Islay with its eight distilleries is hugely popular with lovers of a fine single-malt whisky, with one producer, Bowmore, even offering holiday accommodation within the distillery. Presumably, this is a place where you can sleep tight.
These islands are also well served with churches, a striking example being the Round Church at Bowmore, built like this, they say, so the devil would have no place to hide.
Iona with its magnificent abbey is always a pleasure and every soul on board made the pilgrimage ashore, not a few searching the adjacent graveyard for the burial site of British politician John Smith and his epitaph quoting Alexander Pope, “An honest man’s the noblest work of God.”
I always get a kick out of Colonsay, which with just 135 people produces annual festivals of music, books and even rugby – some going for an island that makes do with a temporary rugby pitch. There are beautiful gardens and beaches, such as that at Kiloran, a great favourite of the Queen, and I imagine that on her holidays aboard Hebridean Princess she would sit on the aft deck and take in the natural beauty. Its brilliantly white sand, along with others such as in Harris, are easily spotted by high-flying jets en route to Canada, on occasion prompting incredulous passengers to ask if they are flying over the Caribbean.
Scotland and Canada, of course, have a very real connection, and one young Hudson’s Bay Company Scots apprentice who rose to be head of the company, president of the Bank of Montreal and the man who drove the last spike to finish the trans-continental railway that founded Canada, was Donald Smith, later Lord Strathcona, who build a fine house in Colonsay, now a hotel.
The gardens here are a delight, as is the tea shop with baking worthy of a lord’s table. Look out for anything with honey, for with more than 200 varieties of flowers to choose from, Colonsay’s bees produce a unique blend. A shop near the dock was selling it for £7.50 for a small jar. Last year, I was told by a woman with a twinkle in her eye, it was £6.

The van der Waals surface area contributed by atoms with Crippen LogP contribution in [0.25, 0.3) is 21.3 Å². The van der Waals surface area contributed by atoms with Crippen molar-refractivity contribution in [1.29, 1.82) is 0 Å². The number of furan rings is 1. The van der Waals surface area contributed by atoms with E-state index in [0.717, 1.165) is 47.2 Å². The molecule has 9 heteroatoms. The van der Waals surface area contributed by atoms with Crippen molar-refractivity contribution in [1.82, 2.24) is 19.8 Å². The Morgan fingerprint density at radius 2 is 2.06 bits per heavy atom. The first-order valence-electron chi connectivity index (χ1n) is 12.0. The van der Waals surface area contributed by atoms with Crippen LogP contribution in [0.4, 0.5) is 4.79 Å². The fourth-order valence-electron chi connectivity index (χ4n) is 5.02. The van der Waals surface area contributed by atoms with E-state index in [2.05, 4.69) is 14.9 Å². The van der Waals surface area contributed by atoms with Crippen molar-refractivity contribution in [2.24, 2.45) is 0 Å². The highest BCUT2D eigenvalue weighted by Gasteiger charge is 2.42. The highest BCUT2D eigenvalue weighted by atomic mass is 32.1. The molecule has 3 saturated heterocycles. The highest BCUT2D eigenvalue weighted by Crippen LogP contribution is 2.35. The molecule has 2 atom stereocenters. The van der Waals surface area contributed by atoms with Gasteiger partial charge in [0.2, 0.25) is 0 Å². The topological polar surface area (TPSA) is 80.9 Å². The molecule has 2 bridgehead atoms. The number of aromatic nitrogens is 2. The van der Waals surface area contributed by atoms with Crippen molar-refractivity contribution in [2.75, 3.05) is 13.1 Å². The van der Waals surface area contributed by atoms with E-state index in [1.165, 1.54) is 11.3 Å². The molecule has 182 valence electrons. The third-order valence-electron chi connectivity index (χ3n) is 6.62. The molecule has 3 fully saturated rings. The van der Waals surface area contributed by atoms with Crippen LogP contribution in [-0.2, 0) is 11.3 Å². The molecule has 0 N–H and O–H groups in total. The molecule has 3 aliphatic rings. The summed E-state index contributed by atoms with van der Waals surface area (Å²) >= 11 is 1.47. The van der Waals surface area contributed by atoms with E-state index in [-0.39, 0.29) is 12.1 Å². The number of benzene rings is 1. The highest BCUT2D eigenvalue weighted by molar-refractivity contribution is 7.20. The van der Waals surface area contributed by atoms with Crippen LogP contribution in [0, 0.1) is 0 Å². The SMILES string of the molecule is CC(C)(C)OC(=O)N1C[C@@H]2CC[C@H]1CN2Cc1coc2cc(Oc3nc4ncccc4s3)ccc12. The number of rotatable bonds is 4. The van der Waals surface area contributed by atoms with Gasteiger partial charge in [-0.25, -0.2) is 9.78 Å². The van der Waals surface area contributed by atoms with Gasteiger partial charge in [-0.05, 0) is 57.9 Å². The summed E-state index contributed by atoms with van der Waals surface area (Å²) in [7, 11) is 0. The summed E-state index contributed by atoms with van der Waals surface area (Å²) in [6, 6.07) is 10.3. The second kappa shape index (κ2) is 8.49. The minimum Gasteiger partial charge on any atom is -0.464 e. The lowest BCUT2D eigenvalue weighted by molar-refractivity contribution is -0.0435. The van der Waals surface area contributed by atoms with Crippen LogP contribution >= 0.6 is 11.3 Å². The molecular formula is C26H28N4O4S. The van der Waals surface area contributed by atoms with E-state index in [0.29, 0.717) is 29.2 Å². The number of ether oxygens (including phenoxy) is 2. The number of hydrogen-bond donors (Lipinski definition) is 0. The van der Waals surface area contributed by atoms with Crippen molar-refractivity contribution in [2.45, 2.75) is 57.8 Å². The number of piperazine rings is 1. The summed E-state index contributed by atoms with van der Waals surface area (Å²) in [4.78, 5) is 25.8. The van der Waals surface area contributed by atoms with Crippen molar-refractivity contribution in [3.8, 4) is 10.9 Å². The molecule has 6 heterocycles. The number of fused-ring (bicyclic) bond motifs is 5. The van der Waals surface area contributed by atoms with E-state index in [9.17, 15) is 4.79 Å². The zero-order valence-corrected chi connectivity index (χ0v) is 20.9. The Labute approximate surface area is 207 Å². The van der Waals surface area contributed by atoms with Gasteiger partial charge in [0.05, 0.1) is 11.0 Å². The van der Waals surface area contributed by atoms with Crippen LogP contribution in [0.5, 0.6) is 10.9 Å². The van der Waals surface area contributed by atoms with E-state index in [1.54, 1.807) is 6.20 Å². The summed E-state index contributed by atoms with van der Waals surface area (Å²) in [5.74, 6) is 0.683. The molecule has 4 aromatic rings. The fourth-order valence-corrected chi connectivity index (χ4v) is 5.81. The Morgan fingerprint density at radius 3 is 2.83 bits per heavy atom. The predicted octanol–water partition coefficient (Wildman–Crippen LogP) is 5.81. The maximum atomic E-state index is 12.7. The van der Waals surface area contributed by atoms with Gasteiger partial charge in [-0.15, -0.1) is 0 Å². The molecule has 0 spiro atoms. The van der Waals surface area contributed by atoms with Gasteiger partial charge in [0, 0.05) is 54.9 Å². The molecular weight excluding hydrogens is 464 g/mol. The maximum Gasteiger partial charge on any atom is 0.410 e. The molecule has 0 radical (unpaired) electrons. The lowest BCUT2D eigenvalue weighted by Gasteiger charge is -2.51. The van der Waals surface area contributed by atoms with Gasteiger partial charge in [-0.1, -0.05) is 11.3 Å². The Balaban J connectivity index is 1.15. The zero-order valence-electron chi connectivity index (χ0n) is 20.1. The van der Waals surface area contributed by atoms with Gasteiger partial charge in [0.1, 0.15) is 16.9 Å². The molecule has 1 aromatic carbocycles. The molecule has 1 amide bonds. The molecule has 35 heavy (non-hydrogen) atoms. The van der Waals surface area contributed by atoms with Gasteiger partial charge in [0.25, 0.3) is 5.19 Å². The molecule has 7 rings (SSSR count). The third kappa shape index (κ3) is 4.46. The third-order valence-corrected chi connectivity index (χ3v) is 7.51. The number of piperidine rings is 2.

Other shops sold well-made and attractive crafts, often woolen goods such as chunky sweaters perfect for keeping out the cold, and not just on Colonsay but on every island we visited. Clearly, long winter nights in the Hebrides must echo with the thunderous clicking of knitting needles.
I noted too that newspapers were usually available, unlike previous trips I have made to the Highlands and islands. Scottish lore tells of the tourist who went into a village shop and asked for the morning papers. He was asked if he wanted yesterday’s paper or today’s paper. When he protested that of course he wanted today’s paper, the proprietor, his hand on the till, said, “Weel, you’ll have to come back tomorrow.”
Sharing airspace with the bees are loads of seabirds, such as puffins in Staffa – where we had a stop at Fingal’s cave – and mighty white-tailed sea eagles on Mull. En route to Duart Castle our bus driver pointed out a pair circling over their nest.
Yes, we had buses, but many walked and hiked, even when the weather was not great, but Hebridean Princess has a drying room and a crew always going the extra mile, such as providing hot toddies for returning outdoors people.
They rose to the occasion when Wimbledon was on, setting up a TV in the lounge, and serving strawberries and cream to delighted passengers.
Tobermory was a highlight. This little town oozes character, good pubs with music, excellent shopping, and a ginger cat called Tom. He has been the subject of a book apparently because he is expert in the art of sitting majestically on a wall soaking up the sun. I saw him one day from the deck of Hebridean Princess, not on his wall, but ambling by the Pier Cafe, which as Tom will know does very good fish and chips.
The cruise almost over, a group of talented musicians came aboard for a concert, then stayed for a glass of champagne. It was that kind of trip – the best of Scotland’s beautiful west coast in a very special, indeed unique, little ship that could.